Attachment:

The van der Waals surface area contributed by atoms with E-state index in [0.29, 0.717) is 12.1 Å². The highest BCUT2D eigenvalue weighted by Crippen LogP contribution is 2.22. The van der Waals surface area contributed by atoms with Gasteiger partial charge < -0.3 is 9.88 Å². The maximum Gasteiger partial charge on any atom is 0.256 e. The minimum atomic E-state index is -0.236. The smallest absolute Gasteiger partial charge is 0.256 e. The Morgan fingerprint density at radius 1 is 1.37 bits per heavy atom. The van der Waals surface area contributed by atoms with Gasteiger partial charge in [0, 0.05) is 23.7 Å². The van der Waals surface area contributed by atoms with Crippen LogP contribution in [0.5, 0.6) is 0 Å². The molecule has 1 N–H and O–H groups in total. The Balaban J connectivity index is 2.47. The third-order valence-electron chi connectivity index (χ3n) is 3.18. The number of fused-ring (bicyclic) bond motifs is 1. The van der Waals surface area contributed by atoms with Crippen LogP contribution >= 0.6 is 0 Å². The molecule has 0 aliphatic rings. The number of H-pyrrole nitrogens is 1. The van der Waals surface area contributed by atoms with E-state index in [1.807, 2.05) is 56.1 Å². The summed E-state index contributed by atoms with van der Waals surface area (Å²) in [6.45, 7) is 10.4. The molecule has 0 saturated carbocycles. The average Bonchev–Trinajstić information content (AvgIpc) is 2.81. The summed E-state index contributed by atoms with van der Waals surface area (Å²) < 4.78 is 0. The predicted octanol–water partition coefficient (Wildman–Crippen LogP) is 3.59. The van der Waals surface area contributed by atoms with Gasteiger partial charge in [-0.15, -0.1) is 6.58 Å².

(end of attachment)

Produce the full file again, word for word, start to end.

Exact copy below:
The van der Waals surface area contributed by atoms with E-state index in [0.29, 0.717) is 12.1 Å². The highest BCUT2D eigenvalue weighted by Crippen LogP contribution is 2.22. The van der Waals surface area contributed by atoms with Gasteiger partial charge < -0.3 is 9.88 Å². The maximum Gasteiger partial charge on any atom is 0.256 e. The minimum atomic E-state index is -0.236. The smallest absolute Gasteiger partial charge is 0.256 e. The Morgan fingerprint density at radius 1 is 1.37 bits per heavy atom. The van der Waals surface area contributed by atoms with Gasteiger partial charge in [0, 0.05) is 23.7 Å². The van der Waals surface area contributed by atoms with Crippen LogP contribution in [0.5, 0.6) is 0 Å². The molecule has 1 N–H and O–H groups in total. The Balaban J connectivity index is 2.47. The third-order valence-electron chi connectivity index (χ3n) is 3.18. The number of fused-ring (bicyclic) bond motifs is 1. The van der Waals surface area contributed by atoms with Crippen LogP contribution >= 0.6 is 0 Å². The molecule has 0 aliphatic rings. The number of H-pyrrole nitrogens is 1. The van der Waals surface area contributed by atoms with E-state index in [1.807, 2.05) is 56.1 Å². The summed E-state index contributed by atoms with van der Waals surface area (Å²) in [6.45, 7) is 10.4. The molecule has 0 saturated carbocycles. The average Bonchev–Trinajstić information content (AvgIpc) is 2.81. The summed E-state index contributed by atoms with van der Waals surface area (Å²) < 4.78 is 0. The predicted octanol–water partition coefficient (Wildman–Crippen LogP) is 3.59. The van der Waals surface area contributed by atoms with Gasteiger partial charge in [-0.15, -0.1) is 6.58 Å².